By Myla Goldberg
Doubleday, 275 pp.
If you are among the many who suffered through one as a child, a spelling bee is probably the last place you would go to find God. The very act of spelling--words remorselessly stripped of their meaning and broken into the arbitrary symbol-strings of the English alphabet--seems the ultimate triumph of rote memorization, of knowledge stripped of intuition and comprehension. But to Eliza Naumann, 11-year-old protagonist of Myla Goldberg's new novel, "Bee Season," spelling is a religious experience. As she studies the perverse ways in which letters combine and recombine, she finds herself delving ever deeper into the mysteries of the cosmos, not least of which is the riddle of her own family.
Eliza's is only one of the many-fold paths to understanding pursued in the Naumann household. Eliza's father Saul steeps himself in the lore of Jewish mysticism, hoping that scholarship and study will point the way to a form of transcendence more authentic than his youthful LSD trips. So busy is he with his books that he fails to notice that he is living in a family of natural-born mystics. His wife, Miriam, on the surface a respectable, buttoned-down lawyer, leads a secret life shop-lifting mundane consumer tchotchkes, which she arranges into a kaleidoscopic art installation, a vision of perfect order, ever-changing yet all-encompassing. Eliza's brother Aaron, a shy, nerdy teenager, abandons the synagogue for the local Krishna Consciousness temple, where marathon bouts of chanting and dancing bring him out of his shell into the warm glow of communal belonging.
There there's Eliza. For her, spelling isn't drudgery, it's a kind of rapture: She simply closes her eyes and the letters appear unbidden, magically lining up in the dictionary-sanctioned order. Hebrew letters have a prominent symbolic role in Judaism, and Eliza's triumph in the metropolitan spelling bee alerts Saul to the fact that he has a mystic prodigy on his hands. Desperate for her father's attention, Eliza lets him guide her through her spelling bee training, and then follows him into the teachings of the medieval Jewish mystic Abraham Abulafia, who believed that the study of letters and their combinations was the surest path to the divine. Under Saul's tutelage, Eliza learned Abulafia's arcane techniques of letter permutation. As her confidence grows, she starts to chafe at her father's plodding pace and sets her sights on the highest level of Abulafian revelation: the spelling out of God's name.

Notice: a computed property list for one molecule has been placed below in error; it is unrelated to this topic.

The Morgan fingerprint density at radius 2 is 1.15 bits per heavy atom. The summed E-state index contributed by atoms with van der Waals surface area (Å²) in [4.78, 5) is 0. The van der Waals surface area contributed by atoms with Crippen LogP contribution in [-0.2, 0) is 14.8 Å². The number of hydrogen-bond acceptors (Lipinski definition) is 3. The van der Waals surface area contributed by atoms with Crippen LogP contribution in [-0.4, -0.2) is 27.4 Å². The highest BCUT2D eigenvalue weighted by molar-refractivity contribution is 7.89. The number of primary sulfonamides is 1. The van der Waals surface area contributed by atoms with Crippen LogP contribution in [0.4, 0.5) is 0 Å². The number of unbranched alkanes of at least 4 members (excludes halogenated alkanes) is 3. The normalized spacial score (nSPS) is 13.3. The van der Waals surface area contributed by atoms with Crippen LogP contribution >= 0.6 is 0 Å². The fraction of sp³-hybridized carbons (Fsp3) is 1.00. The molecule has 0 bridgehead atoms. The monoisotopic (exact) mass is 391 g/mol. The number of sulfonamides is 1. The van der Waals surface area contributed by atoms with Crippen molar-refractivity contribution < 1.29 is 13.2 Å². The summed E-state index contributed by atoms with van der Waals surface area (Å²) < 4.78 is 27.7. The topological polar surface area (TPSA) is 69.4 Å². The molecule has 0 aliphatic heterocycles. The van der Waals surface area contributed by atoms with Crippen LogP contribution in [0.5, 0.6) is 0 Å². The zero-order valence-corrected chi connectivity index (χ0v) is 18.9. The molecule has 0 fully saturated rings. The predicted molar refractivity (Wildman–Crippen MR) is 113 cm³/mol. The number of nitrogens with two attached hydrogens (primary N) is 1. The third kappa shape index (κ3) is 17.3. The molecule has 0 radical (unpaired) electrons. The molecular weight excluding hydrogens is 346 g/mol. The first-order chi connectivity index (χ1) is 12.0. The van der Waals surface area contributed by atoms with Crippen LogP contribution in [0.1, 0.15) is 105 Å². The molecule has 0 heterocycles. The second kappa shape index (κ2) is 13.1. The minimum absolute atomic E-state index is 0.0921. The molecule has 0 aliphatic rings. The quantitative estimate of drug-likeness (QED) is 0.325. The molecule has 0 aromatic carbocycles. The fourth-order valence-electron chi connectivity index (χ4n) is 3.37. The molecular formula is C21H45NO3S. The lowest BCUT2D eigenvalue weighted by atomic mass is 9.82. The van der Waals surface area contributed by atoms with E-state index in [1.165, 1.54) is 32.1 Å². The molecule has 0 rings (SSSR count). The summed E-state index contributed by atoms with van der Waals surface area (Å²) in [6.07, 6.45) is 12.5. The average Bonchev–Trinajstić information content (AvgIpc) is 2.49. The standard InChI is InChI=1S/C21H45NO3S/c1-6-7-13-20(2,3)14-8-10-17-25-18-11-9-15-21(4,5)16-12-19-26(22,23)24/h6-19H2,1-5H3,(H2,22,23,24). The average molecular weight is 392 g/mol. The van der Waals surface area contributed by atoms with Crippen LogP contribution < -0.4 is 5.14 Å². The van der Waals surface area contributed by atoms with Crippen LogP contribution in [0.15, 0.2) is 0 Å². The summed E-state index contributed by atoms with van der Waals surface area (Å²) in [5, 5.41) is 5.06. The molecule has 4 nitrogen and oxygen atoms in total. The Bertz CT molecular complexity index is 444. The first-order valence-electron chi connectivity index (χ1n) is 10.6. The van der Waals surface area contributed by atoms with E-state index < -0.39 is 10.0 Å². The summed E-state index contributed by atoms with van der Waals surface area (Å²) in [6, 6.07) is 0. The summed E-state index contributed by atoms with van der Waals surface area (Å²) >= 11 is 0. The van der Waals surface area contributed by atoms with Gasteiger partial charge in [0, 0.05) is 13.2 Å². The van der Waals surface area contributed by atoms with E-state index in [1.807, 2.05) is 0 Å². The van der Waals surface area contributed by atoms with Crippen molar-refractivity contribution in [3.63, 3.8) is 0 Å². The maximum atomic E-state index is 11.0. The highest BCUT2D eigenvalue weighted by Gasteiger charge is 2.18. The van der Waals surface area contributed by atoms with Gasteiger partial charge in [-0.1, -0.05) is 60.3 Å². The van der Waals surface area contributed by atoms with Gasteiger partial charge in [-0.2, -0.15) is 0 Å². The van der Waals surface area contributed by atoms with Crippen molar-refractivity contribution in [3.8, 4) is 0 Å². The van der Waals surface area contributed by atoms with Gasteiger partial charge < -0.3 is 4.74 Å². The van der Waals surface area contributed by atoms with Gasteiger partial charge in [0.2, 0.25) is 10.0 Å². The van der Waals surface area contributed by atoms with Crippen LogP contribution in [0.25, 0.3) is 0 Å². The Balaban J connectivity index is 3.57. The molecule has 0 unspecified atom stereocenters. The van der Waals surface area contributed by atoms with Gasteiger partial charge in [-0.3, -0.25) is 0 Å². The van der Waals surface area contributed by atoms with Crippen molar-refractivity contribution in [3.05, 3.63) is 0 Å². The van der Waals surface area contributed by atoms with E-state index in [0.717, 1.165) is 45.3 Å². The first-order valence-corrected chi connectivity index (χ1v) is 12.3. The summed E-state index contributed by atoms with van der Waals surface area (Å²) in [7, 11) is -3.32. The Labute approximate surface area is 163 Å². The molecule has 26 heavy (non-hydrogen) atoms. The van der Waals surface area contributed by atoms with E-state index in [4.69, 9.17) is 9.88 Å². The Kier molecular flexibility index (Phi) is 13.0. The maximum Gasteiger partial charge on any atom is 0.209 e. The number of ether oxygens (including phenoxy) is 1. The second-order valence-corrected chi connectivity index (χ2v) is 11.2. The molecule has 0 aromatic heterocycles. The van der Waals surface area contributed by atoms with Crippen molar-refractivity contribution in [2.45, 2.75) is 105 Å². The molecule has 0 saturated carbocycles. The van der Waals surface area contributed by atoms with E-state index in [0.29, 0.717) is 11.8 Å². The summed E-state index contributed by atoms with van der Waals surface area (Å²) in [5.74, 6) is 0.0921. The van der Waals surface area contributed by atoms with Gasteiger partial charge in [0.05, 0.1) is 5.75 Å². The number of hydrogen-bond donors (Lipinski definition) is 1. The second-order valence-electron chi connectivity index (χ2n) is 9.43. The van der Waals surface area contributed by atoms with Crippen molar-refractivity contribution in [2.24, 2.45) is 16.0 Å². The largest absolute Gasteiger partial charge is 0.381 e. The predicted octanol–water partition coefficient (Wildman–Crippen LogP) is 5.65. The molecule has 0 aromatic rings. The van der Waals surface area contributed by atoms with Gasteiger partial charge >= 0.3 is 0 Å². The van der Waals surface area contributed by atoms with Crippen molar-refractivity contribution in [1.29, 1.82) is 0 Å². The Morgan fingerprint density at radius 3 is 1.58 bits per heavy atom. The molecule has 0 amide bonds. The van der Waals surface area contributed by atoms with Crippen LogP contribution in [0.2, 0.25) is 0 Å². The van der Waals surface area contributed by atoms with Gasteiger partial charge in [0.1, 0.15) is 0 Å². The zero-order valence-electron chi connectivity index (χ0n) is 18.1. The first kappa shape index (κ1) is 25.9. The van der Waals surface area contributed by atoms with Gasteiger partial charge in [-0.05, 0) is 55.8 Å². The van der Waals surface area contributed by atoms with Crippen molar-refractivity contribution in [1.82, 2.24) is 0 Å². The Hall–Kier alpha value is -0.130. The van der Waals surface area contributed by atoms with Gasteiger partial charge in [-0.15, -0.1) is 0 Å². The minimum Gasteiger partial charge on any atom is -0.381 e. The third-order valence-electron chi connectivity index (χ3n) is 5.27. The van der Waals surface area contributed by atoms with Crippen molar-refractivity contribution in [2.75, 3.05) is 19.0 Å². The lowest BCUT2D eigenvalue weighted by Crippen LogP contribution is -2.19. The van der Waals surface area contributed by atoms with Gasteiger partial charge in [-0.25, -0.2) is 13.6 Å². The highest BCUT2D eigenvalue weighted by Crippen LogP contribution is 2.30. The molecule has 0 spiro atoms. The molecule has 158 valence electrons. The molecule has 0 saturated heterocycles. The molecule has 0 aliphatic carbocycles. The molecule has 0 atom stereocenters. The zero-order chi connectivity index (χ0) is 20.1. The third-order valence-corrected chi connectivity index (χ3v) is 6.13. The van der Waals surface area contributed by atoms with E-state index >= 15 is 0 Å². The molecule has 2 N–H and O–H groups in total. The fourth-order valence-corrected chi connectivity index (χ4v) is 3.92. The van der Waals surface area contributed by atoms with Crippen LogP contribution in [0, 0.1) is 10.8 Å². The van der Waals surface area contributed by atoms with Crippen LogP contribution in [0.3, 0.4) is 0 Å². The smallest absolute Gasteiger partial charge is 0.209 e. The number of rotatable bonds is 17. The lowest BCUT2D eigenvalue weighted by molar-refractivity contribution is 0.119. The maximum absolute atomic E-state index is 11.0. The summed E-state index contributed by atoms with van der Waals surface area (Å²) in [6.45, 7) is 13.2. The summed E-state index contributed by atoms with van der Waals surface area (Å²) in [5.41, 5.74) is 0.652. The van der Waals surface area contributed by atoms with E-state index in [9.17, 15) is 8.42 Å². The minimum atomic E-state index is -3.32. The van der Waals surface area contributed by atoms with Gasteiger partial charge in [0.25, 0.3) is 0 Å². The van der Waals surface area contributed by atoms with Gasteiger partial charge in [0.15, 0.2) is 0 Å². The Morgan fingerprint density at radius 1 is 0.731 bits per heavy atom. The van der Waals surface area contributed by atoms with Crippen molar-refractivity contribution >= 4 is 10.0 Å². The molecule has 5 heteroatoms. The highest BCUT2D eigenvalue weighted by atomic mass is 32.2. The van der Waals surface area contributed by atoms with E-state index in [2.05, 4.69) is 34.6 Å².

With Saul and Eliza walling themselves off in the study, Aaron sneaking off to the Krishna temple, and Miriam sinking deeper into a life of crime, the Naumann family starts to disintegrate under the stress of their individual quests for enlightenment. "Bee Season" is a poetically evocative description of mystical states of mind, but it is also an engaging meditation on the sometimes contradictory nature of mysticism, and its relationship to the everyday life of a family. The foal of the mystic is on the one hand to achieve an unmediated personal communion with the divine, but on the other to lose herself in the oceanic feel of infinite connection. Mystical practice seeks to clear the mind of all the petty distractions of worldly life, yet it does so by boiling down the ineffable processes of cosmic order into a small, radically simplified, even banal set of symbolic objects, words, and rituals. Mysticism seems an intensely private phenomenon, yet in one way or another mystical symbolism is the glue that holds together every community of faith. Eliza's family deals with similar tensions, mediating uneasily the conflicting demands of privacy and community, struggling to preserve a sense of common origins and destiny out of the chaos of individual ambitions and day-to-day crises.
For Eliza, spelling becomes a metaphorical template on which she begins to map out these complexities. Like words composed from an alphabet, members of a family are novel rearrangements of a common fund of traits, memories and possibilities. Thus, Miriam's compulsive thievery is but an intense form of Saul's search for Tikkun Olam,a healing restoration of the world, while Aaron's arguments with Saul over the Hare Krishnas recapitulate, in saffron robes, an earlier conflict between Saul and his own stolidly assimilationist father. Through her improbable love affair with spelling, Eliza learns that we can see parts of ourselves in others the way we se the same letters in very different words, sometimes harmonizing, sometimes falling silent, sometimes crying out in a strange and discordant voice.